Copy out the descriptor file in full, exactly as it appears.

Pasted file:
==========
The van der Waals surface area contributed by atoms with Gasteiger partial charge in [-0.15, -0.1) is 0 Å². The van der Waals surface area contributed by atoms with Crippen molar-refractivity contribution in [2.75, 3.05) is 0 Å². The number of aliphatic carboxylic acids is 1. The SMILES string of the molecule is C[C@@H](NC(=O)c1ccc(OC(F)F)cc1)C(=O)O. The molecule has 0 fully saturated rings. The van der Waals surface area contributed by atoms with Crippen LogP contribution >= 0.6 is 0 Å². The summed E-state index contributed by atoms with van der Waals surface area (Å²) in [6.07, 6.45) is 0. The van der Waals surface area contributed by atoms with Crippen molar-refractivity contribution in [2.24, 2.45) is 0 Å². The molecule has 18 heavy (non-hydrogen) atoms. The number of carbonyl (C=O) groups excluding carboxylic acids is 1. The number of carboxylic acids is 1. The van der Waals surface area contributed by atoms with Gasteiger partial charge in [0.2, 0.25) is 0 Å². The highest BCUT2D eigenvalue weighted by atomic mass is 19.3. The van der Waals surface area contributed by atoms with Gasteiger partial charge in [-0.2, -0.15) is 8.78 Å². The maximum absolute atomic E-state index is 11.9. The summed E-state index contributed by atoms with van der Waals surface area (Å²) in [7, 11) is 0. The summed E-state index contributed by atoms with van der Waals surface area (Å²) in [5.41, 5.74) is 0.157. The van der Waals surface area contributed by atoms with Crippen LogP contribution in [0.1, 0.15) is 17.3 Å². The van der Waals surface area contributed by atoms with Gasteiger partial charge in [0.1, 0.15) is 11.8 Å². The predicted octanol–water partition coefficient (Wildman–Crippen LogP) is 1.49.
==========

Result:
The van der Waals surface area contributed by atoms with Gasteiger partial charge in [-0.15, -0.1) is 0 Å². The van der Waals surface area contributed by atoms with Crippen molar-refractivity contribution in [2.75, 3.05) is 0 Å². The number of aliphatic carboxylic acids is 1. The SMILES string of the molecule is C[C@@H](NC(=O)c1ccc(OC(F)F)cc1)C(=O)O. The molecule has 0 fully saturated rings. The van der Waals surface area contributed by atoms with Crippen LogP contribution >= 0.6 is 0 Å². The summed E-state index contributed by atoms with van der Waals surface area (Å²) in [6.07, 6.45) is 0. The van der Waals surface area contributed by atoms with Crippen molar-refractivity contribution in [2.24, 2.45) is 0 Å². The molecule has 18 heavy (non-hydrogen) atoms. The number of carbonyl (C=O) groups excluding carboxylic acids is 1. The number of carboxylic acids is 1. The van der Waals surface area contributed by atoms with Gasteiger partial charge in [0.2, 0.25) is 0 Å². The highest BCUT2D eigenvalue weighted by atomic mass is 19.3. The van der Waals surface area contributed by atoms with Gasteiger partial charge in [-0.2, -0.15) is 8.78 Å². The maximum absolute atomic E-state index is 11.9. The summed E-state index contributed by atoms with van der Waals surface area (Å²) in [7, 11) is 0. The summed E-state index contributed by atoms with van der Waals surface area (Å²) in [5.41, 5.74) is 0.157. The van der Waals surface area contributed by atoms with Crippen LogP contribution in [0.1, 0.15) is 17.3 Å². The van der Waals surface area contributed by atoms with Gasteiger partial charge in [0.1, 0.15) is 11.8 Å². The predicted octanol–water partition coefficient (Wildman–Crippen LogP) is 1.49.